At first, the slave Jim appears rather simple as he rolls a large hairball in order to foretell events. Initially amazed that Jim cries and displays human emotion, Huck soon recognizes him as a father and true friend.
- After Huck feigns his death, he runs across Jim as he sleeps by a campfire one evening. When he wakes Jim, the slave believes he is a ghost and Huck must explain how he ran away from his Pap,
Well, I warn't long making him understand I warn't dead. I was ever so glad to see Jim. I warn't lonesome now....
- Even though he is happy having Jim with him as they travel on a raft down the Mississippi River, he plays a trick on Jim. For, when the raft pulls a sapling up by the roots because of its force, Huck and Jim become separated since only Jim has been on the raft and it floats on the other side of the "cut island." Shortly, however, Huck paddles the canoe to the raft where Jim is sound asleep. After climbing quietly on board, Huck pretends to have been there sleeping all the time after Jim awakens. After convincing Jim that he has, in fact, merely dreamt that Huck was gone, Huck mischievously points to all the trash on board the raft and the smashed oar, asking him what they stand for.
What do dey stan' for? I's gwyne to tell you. When I got all wore out wid work....en went to sleep, my heart wuz mos' broke bekase you wuz los' en I didn' k'yer no mo' what become er me en de raf'....En all you wuz thinkin' 'bout wuz how you could make a fool uv old Jim wid a lie. Dat truck [trick] dah is trash; en trash is what people is dat puts dirt on de head er dey fren's en makes 'em ashamed."
Now, Huck feels "so mean" that he could "have kissed his foot to get him to take me back." In fact, he works himself up to humbling himself to a "n----r," and does not regret doing so. After this Huck plays no more tricks.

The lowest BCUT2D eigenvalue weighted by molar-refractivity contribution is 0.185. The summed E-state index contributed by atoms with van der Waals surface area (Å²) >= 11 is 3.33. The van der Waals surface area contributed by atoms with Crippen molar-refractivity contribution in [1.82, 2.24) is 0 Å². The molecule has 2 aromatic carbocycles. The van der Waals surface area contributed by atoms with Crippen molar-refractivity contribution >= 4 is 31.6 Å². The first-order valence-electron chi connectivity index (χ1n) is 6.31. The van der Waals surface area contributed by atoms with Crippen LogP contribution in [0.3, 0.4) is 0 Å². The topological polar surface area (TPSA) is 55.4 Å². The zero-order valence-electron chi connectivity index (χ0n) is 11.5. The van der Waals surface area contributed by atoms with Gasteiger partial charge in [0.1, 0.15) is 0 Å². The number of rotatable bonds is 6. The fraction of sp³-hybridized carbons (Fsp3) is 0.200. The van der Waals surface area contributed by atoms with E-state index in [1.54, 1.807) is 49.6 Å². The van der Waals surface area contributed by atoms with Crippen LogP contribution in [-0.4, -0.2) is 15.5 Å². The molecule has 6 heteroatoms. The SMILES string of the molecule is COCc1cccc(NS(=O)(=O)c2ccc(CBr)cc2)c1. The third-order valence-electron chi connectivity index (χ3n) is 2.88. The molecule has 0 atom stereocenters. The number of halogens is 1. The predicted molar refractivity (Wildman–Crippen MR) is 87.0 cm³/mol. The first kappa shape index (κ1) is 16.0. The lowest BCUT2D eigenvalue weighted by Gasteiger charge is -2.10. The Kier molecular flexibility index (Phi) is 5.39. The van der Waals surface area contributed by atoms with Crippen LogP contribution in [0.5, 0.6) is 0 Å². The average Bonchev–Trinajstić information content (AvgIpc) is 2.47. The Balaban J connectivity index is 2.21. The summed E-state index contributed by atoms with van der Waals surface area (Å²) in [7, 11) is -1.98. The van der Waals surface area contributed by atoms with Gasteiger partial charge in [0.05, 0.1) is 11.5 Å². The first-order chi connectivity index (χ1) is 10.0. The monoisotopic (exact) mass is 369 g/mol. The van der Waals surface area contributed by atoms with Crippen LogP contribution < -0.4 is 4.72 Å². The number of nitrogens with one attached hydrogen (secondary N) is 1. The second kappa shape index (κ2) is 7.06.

- But, in Chapter XVI, when Huck hears Jim delighting in the idea of his freedom and how he will reclaim his wife and children, he is so angered at Jim's presumptions of freedom that he decides to turn him in:
My conscience got to stirring me up hotter than ever, until at last I says to it. "Let up on me--it ain't too late, yet--I'll paddle ashore at the first light, and tell.
However, when he runs into some men hunting slaves, Huck does not have the heart to turn in Jim to them. Instead, he tells them the man on the raft is his father, who is very ill. The men, fearing smallpox, back away and give Huck some money; and Huck and Jim float along on the raft.
- In Chapter XXXI, in a twinge of social consciousness, Huck again decides to write Miss Watson that her slave is in town. But again his own moral conscience will not permit him to exploit Jim who has been both father and friend to him. So, Huck decides that he will defy the conventional moral code because Jim is his friend. Huck decides,
...somehow I couldn't seem to strike no places to harden me against him.... I'd see him standing my watch on top of his'n 'stead of calling me so I could go on sleeping; and see him how glad he was when I come back out of the fog;...and he was so grateful, and said I was the best friend he ever had in the whole world....
"All right, then, I'll go to hell"--and tore it up.
- In Chapter XL Tom Sawyer effects Jim's escape from the Phelps plantation, but is shot in the leg. When the hurt Jim insists that Huck fetch the doctor for Tom first, Huck decides, "I knowed he was white inside." His statement equates Jim with himself.